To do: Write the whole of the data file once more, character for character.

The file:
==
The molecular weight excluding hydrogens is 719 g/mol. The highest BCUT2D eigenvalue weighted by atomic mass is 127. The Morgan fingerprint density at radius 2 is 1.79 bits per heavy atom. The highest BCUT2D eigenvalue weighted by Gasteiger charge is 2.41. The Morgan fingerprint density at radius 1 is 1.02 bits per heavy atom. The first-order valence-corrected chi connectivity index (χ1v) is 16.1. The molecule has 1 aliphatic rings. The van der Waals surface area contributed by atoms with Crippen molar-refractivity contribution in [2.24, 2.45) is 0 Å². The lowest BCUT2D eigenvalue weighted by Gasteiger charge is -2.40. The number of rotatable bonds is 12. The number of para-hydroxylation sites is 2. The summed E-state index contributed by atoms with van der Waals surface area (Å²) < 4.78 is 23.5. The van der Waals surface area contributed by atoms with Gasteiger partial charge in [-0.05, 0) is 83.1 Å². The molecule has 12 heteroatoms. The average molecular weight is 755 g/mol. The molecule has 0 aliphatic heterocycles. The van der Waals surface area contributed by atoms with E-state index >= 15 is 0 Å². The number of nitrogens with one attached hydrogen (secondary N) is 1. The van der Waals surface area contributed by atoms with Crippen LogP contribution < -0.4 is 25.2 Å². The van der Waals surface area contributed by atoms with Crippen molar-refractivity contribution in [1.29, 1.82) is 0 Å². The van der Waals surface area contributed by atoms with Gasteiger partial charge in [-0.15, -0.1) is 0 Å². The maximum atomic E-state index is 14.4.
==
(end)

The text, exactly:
The molecular weight excluding hydrogens is 719 g/mol. The highest BCUT2D eigenvalue weighted by atomic mass is 127. The Morgan fingerprint density at radius 2 is 1.79 bits per heavy atom. The highest BCUT2D eigenvalue weighted by Gasteiger charge is 2.41. The Morgan fingerprint density at radius 1 is 1.02 bits per heavy atom. The first-order valence-corrected chi connectivity index (χ1v) is 16.1. The molecule has 1 aliphatic rings. The van der Waals surface area contributed by atoms with Crippen molar-refractivity contribution in [2.24, 2.45) is 0 Å². The lowest BCUT2D eigenvalue weighted by Gasteiger charge is -2.40. The number of rotatable bonds is 12. The number of para-hydroxylation sites is 2. The summed E-state index contributed by atoms with van der Waals surface area (Å²) < 4.78 is 23.5. The van der Waals surface area contributed by atoms with Gasteiger partial charge in [-0.05, 0) is 83.1 Å². The molecule has 12 heteroatoms. The average molecular weight is 755 g/mol. The molecule has 0 aliphatic heterocycles. The van der Waals surface area contributed by atoms with E-state index >= 15 is 0 Å². The number of nitrogens with one attached hydrogen (secondary N) is 1. The van der Waals surface area contributed by atoms with Crippen LogP contribution < -0.4 is 25.2 Å². The van der Waals surface area contributed by atoms with Crippen molar-refractivity contribution in [1.29, 1.82) is 0 Å². The van der Waals surface area contributed by atoms with Gasteiger partial charge in [-0.15, -0.1) is 0 Å². The maximum atomic E-state index is 14.4.